The science news media has a pretty simple job: Find facts, and report them. Typically, this entails reading a scientific study, talking to the study's authors and outside experts, writing, and fact-checking the confusing bits with experts again. But sometimes, the narrative the media wants isn't actually supported by the study, or the experts. Such is the case with a new paper on climate change.
The study, published in Nature Geoscience earlier this week, took a stab at trying to figure how much carbon humans can emit before crossing the 1.5 C global warming threshold set forth in the Paris Climate Agreement. And it came to a sort of optimistic conclusion: We may have more carbon in the bank than we thought. Other experts were immediately sceptical, but that didn't stop several outlets from running stories that twisted the study's key conclusion into a bad parody of itself, suggesting that the "fear of global warming is exaggerated," and climate change may not be "as threatening as previously thought."
Things went totally off the rails from there. "The scientists who produce those doomsday reports for the Intergovernmental Panel on Climate Change have finally come clean — the computer models they have been using to predict runaway global warming are wrong," bloviated The Sun. "Climate alarmists have finally admitted that they have got it wrong on global warming," Breitbart piled on.
It got so out of hand that the University of Oxford-based researchers released a statement yesterday disavowing the idea that we now longer need to take aggressive action to reduce carbon emissions, followed by a response article in The Guardian this morning.
Here's what really happened. The researchers made assumptions about how much global warming has already occurred, and then used models to project that future carbon emissions of up to about 900 billion tons of CO2 could be compatible with limiting the warming to 1.5 C this century. That's equivalent to about 20 more years of CO2 emissions at current rates. Contrast that with other estimates of the remaining carbon budget derived from the Intergovernmental Panel on Climate Change, which suggest we have maybe four years before we're locked into at least 1.5 degrees of warming, and it sounds somewhat promising.
Somewhat. "Our analysis suggests that 'pursuing efforts to limit the temperature increase to 1.5 C' is not chasing a geophysical impossibility, but is likely to require a significant strengthening of the NDCs at the first opportunity in 2020," the researchers write. In other words, countries still have to ratchet up their ambitions a lot in order to limit warming to 1.5 degrees — aggressive emissions reductions would need to start today, and our CO2 output would need to be brought to net zero in about forty years at most.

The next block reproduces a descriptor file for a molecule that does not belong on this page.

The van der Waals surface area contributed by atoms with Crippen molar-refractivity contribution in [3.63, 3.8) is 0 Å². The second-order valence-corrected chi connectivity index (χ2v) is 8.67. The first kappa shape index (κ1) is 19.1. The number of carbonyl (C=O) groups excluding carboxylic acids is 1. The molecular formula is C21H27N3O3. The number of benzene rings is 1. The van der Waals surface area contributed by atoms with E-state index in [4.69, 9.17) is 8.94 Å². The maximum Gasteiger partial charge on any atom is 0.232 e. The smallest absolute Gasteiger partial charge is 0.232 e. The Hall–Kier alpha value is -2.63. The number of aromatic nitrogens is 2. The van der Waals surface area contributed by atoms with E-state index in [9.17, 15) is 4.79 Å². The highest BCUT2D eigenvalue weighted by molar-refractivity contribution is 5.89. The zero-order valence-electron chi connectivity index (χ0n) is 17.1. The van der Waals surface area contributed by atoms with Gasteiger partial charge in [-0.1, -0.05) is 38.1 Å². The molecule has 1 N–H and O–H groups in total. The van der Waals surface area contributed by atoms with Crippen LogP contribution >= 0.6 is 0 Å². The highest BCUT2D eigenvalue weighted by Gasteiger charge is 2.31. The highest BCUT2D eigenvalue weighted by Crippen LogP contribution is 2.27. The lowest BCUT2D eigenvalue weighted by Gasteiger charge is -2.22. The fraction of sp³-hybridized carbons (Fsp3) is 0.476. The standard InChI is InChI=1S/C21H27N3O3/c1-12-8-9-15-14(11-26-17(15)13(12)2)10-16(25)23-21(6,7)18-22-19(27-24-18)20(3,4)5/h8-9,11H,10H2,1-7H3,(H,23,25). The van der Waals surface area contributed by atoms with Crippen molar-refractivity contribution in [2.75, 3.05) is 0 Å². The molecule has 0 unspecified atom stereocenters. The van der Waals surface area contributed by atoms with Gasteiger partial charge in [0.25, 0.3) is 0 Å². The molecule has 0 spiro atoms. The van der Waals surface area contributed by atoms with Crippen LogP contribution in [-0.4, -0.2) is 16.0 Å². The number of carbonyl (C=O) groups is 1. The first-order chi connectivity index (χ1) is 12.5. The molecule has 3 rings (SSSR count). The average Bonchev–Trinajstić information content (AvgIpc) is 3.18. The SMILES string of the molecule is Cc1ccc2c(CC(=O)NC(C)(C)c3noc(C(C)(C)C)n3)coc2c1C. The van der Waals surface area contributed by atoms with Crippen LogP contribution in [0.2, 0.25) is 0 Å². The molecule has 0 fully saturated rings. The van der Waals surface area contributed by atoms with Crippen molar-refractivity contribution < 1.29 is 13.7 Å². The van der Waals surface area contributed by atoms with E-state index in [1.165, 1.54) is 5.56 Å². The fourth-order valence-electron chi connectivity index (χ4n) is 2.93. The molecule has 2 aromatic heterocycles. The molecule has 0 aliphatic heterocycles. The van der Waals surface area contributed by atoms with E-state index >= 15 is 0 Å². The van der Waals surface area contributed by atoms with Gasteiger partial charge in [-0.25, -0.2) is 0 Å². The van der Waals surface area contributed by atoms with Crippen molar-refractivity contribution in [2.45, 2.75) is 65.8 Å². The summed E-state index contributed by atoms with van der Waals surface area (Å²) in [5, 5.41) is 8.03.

Other climate scientists pushed back against the new study's estimate, saying that the 'pre-industrial baseline' period the authors use to figure how much warming has already occurred — temperature data from the UK's Met Office spanning 1861 to 1880 — is misleading. There's an ongoing debate as to how these baseline temperatures are defined, but as climatologist Zeke Hausfather points out at Carbon Brief, other global temperature records that go back as far would have yielded more warming by 2015 — and hence less carbon in the bank.
Whether the authors are correct in their baseline or not, the study's message isn't that it's time to rest on our laurels if we want to limit global warming to 1.5 degrees. But that misleading message was compounded when some outlets keyed in on a suggestion in the paper that climate models have "overestimated" warming by 0.3 degrees C, taking this to mean that temperatures are not rising as quickly as the IPCC says they are. Not only was the paper was not intended to assess discrepancies between climate models and observations, its findings are in line with the IPCC, a fact which the authors readily admit.
"Out predictions for warming rates over the coming decades are identical to those of the IPCC," study authors Miles Allen and Richard Miller wrote in the Guardian.
Comparing models with observations isn't always an easy or even a good thing to do. For instance, while some models (including those in the paper) estimate air temperatures over the planet's surface, scientists measure Earth's temperature in both the air and the surface oceans, which have been warming more slowly. "Studies that account for both the land/ocean sampling issues and the needed corrections for historical forcings show no discrepancy between observed vs. modelled warming," Penn State climate scientist Michael Mann told Gizmodo.
All of which is to say: climate science is hard, and you get different answers about the future based on what assumptions you make about the past and what models you choose to look at. These differences are amplified when we're trying to understand small changes over the short term, which can lead to some wildly varying conclusions about what sorts of carbon policies are appropriate for hitting specific, and specifically low, global warming targets.
Still, the essential conclusion of this new study didn't differ all that much from those that came before it: We need aggressive carbon reductions immediately if we want to keep climate change to a minimum.